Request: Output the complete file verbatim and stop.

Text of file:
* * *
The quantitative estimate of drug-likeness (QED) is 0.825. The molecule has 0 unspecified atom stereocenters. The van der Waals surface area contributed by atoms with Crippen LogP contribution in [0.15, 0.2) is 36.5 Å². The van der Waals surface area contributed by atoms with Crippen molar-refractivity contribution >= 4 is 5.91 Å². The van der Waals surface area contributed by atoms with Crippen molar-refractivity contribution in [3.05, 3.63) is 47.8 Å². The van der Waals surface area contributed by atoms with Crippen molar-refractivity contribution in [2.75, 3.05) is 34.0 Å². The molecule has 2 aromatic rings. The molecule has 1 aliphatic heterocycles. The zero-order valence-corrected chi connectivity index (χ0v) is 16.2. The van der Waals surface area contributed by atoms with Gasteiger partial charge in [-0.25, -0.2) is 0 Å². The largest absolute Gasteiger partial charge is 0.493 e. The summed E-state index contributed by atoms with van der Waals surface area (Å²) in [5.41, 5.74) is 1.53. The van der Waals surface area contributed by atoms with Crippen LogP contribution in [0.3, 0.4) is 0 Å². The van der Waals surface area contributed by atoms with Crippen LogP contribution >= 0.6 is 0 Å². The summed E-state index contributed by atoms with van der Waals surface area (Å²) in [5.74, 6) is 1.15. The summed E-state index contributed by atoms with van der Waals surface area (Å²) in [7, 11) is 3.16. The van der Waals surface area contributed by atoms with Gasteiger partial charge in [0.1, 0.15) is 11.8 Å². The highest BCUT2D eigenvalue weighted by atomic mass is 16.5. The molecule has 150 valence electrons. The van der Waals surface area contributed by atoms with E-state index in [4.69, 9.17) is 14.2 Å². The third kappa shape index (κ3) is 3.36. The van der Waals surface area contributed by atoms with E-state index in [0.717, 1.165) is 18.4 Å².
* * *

The quantitative estimate of drug-likeness (QED) is 0.825. The molecule has 0 unspecified atom stereocenters. The van der Waals surface area contributed by atoms with Crippen LogP contribution in [0.15, 0.2) is 36.5 Å². The van der Waals surface area contributed by atoms with Crippen molar-refractivity contribution >= 4 is 5.91 Å². The van der Waals surface area contributed by atoms with Crippen molar-refractivity contribution in [3.05, 3.63) is 47.8 Å². The van der Waals surface area contributed by atoms with Crippen molar-refractivity contribution in [2.75, 3.05) is 34.0 Å². The molecule has 2 aromatic rings. The molecule has 1 aliphatic heterocycles. The zero-order valence-corrected chi connectivity index (χ0v) is 16.2. The van der Waals surface area contributed by atoms with Gasteiger partial charge in [-0.25, -0.2) is 0 Å². The largest absolute Gasteiger partial charge is 0.493 e. The summed E-state index contributed by atoms with van der Waals surface area (Å²) in [5.41, 5.74) is 1.53. The van der Waals surface area contributed by atoms with Crippen LogP contribution in [0.3, 0.4) is 0 Å². The van der Waals surface area contributed by atoms with Crippen LogP contribution >= 0.6 is 0 Å². The summed E-state index contributed by atoms with van der Waals surface area (Å²) in [5.74, 6) is 1.15. The summed E-state index contributed by atoms with van der Waals surface area (Å²) in [7, 11) is 3.16. The van der Waals surface area contributed by atoms with Gasteiger partial charge in [0.1, 0.15) is 11.8 Å². The highest BCUT2D eigenvalue weighted by atomic mass is 16.5. The molecule has 150 valence electrons. The van der Waals surface area contributed by atoms with E-state index in [4.69, 9.17) is 14.2 Å². The third kappa shape index (κ3) is 3.36. The van der Waals surface area contributed by atoms with E-state index in [0.717, 1.165) is 18.4 Å².